Kenya’s Optimistic Revenue Forecasts Are Causing Problems, but Better Tools Can Help

Author
Cade McCurdy, Harvey Galper, Reehana Raza
Content Type
Commentary and Analysis
Institution
Urban Institute
Abstract
For national governments around the world, effective budgeting depends on accurate revenue forecasts. Revenue forecasts are estimates of what governments will collect from various sources, such as income taxes, value-added taxes, corporate taxes, and excises, which together determine the funds available to allocate to various public programs. If revenues are significantly overestimated in the budgetary process, the results can be unexpected borrowing, high debt-service costs, and cutbacks in these important governmental services. Under Kenya’s newly decentralized government structure, accurate revenue forecasting has become more important than ever. Kenya’s new constitution, approved in 2010, decentralized the country’s government structure and created 47 county governments, each responsible for a broad range of programs and services. Counties’ execution of these programs depends heavily on funds from the national government.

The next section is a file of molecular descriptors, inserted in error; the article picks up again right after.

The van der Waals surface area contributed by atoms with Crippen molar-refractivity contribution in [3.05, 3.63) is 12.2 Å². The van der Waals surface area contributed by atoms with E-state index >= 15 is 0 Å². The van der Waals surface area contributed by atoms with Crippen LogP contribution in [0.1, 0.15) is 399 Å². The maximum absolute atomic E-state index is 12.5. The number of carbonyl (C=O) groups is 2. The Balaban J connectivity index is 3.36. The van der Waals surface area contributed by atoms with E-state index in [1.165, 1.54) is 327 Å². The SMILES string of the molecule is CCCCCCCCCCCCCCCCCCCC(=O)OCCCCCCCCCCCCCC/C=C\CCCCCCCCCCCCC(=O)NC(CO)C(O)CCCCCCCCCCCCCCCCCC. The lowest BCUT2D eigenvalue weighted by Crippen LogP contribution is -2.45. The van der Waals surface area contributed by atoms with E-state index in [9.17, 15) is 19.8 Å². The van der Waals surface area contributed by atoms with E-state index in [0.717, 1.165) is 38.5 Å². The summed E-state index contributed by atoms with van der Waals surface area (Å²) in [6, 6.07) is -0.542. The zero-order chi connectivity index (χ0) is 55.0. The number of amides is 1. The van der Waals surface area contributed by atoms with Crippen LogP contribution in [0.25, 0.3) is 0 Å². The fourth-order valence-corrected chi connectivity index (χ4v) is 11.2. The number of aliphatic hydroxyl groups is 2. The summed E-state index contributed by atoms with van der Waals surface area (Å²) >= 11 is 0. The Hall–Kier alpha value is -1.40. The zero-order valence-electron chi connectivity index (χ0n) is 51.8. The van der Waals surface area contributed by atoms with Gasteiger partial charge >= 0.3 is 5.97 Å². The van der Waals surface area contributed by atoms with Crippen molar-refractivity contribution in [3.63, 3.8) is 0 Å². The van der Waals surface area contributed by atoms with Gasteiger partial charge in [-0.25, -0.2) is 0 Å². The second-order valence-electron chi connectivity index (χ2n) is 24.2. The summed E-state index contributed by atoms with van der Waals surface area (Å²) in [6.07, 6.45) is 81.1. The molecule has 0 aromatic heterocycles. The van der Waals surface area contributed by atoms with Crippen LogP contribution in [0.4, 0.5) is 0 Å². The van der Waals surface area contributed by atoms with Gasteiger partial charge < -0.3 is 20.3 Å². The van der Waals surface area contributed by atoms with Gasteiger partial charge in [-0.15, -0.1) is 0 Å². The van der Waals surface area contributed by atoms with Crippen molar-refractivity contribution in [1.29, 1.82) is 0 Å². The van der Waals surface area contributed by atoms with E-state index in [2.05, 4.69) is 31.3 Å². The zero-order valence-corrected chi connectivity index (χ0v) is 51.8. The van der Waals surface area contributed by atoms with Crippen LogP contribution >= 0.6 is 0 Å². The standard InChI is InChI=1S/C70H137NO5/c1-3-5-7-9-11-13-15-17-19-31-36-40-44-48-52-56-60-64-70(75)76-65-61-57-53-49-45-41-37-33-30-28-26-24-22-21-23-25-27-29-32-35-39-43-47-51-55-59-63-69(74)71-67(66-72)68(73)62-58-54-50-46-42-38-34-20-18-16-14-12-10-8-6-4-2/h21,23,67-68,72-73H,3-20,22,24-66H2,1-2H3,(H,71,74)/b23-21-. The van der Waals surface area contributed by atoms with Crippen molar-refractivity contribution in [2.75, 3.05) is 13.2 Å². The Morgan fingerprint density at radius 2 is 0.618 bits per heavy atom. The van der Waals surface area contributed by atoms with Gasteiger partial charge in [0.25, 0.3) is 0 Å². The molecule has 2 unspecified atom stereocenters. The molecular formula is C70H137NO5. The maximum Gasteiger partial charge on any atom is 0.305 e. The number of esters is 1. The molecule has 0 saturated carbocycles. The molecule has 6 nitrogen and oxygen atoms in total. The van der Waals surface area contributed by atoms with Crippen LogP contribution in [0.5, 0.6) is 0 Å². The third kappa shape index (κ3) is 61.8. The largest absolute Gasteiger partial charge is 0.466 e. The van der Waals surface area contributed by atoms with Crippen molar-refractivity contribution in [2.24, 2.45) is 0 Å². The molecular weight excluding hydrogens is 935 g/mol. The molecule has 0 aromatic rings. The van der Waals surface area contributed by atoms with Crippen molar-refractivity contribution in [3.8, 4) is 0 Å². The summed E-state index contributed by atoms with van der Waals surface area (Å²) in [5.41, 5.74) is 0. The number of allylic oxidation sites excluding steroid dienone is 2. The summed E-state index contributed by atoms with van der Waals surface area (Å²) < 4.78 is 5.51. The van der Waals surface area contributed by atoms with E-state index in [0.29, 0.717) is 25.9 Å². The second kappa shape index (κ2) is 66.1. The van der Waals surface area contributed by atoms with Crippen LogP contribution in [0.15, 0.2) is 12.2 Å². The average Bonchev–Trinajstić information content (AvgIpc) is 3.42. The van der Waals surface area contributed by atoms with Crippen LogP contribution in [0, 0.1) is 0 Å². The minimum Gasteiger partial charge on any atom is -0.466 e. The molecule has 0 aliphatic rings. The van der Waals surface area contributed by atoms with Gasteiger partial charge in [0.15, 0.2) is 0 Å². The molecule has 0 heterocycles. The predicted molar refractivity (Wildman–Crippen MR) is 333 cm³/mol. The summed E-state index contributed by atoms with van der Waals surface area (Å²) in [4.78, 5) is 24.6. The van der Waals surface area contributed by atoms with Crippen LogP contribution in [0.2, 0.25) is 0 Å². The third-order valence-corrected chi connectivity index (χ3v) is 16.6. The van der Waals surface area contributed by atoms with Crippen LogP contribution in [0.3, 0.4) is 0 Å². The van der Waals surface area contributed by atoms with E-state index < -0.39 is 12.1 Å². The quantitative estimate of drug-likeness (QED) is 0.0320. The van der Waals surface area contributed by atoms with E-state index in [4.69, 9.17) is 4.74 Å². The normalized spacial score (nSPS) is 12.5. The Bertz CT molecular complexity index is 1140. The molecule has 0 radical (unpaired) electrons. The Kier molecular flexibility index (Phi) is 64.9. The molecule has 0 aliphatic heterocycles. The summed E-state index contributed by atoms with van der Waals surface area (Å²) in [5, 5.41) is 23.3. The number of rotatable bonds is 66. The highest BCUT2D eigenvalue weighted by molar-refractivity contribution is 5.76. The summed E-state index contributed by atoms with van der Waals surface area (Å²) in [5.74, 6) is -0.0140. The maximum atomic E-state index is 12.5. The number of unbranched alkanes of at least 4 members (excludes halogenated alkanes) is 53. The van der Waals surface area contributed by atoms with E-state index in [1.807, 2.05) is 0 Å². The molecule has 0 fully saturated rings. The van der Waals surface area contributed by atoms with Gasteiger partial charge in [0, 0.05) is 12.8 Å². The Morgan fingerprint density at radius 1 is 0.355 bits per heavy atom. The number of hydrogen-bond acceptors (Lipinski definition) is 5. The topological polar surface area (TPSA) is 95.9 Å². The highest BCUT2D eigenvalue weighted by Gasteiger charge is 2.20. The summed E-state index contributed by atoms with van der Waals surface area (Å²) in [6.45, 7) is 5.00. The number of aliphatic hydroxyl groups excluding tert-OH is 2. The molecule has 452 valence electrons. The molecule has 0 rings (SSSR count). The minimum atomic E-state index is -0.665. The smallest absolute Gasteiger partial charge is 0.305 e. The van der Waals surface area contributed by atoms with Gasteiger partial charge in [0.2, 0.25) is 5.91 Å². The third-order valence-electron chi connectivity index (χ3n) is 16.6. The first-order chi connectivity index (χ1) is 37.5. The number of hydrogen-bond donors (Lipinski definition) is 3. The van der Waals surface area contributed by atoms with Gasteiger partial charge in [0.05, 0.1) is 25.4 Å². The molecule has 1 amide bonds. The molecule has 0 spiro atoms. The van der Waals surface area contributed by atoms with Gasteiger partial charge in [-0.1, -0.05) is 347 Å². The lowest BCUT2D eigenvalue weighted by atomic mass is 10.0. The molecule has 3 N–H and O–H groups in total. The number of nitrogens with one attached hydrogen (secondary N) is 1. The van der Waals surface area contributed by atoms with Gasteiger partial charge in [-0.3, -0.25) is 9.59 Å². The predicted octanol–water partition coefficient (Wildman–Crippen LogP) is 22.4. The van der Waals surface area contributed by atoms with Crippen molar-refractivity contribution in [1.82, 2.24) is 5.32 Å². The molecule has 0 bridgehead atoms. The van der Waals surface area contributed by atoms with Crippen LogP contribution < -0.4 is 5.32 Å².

Topic
Government, Budget, Economic Growth, Revenue Management
Political Geography
Kenya, Africa